Multiplex Polymerase Chain Reaction for Microsatellite Analysis of Urine Sediment Cells: A Rapid and Inexpensive Method for Diagnosing and Monitoring Superficial Transitional Bladder Cell Carcinoma

J Urol. 2006 Jun;175(6):2032-7; discussion 2037. doi: 10.1016/S0022-5347(06)00283-7.

Abstract

Purpose: Several urinary markers have been recently introduced in clinical practice for improving the noninvasive diagnosis of transitional cell carcinoma. Although microsatellite analysis must be considered the best method in terms of results, its cost and method time are unacceptable for daily use. We validated a more rapid and inexpensive method of determination using rapid DNA extraction and automatic multiplex polymerase chain reaction amplification.

Materials and methods: A total of 120 patients who presented consecutively to a urological office, including 73 with transitional cell carcinoma and 43 who served as controls, were selected for study. Microsatellite analysis was performed in the blood/urine pair using 3 multiplex polymerase chain reactions per patient. Urine sediment inflammatory cells were assessed by urine dipstick test. Ten microsatellite loci were investigated. Numerical data collected during electrophoresis of the amplified segment in an ABI Prism 310 Genetic Analyzer were used to calculate the cutoff for allelic imbalance. Method sensitivity, specificity, and positive and negative predictive values were calculated.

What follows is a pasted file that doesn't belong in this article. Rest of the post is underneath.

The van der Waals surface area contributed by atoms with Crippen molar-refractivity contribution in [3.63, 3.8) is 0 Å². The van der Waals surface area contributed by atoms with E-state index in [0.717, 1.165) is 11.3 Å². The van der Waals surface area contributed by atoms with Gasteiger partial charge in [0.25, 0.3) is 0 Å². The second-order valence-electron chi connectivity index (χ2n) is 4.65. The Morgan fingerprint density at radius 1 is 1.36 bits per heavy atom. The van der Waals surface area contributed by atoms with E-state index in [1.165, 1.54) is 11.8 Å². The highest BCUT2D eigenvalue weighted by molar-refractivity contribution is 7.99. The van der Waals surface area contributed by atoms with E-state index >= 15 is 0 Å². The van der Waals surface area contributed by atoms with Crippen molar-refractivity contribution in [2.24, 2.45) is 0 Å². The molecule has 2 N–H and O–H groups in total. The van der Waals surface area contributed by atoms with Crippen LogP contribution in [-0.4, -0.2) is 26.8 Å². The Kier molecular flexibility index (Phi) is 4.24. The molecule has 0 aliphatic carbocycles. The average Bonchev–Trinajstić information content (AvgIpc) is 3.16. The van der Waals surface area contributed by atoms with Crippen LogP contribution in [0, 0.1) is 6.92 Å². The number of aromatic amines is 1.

Results: A total of 66 patients had microsatellite analysis alterations in urine sediment, of whom 59 had transitional cell carcinoma, while 7 had other urological diseases. Test sensitivity and specificity were 80.8% and 85.1%, respectively. Statistical analysis did not indicate any significant influence of inflammatory status on microsatellite analysis diagnostic performance. In the control group the allelic imbalance on chromosome 9 was significantly lower than on other chromosomes (p = 0.0143). This could confirm that chromosome 9 has a specific role in transitional cell carcinoma. The multiplex microsatellite analysis method was low cost and not time-consuming.

Conclusions: Multiplex microsatellite analysis is a noninvasive, rapid, inexpensive and reproducible method for screening for and monitoring superficial transitional cell carcinoma. It should be considered an alternative method to urinary cytology and it should also be considered in the presence of urine sediment inflammatory cells.

MeSH terms

  • Carcinoma, Transitional Cell / genetics*
  • Carcinoma, Transitional Cell / pathology*
  • Costs and Cost Analysis
  • Feasibility Studies
  • Humans
  • Microsatellite Repeats*
  • Polymerase Chain Reaction / economics
  • Polymerase Chain Reaction / methods*
  • Time Factors
  • Urinary Bladder Neoplasms / genetics*
  • Urinary Bladder Neoplasms / pathology*
  • Urine / cytology*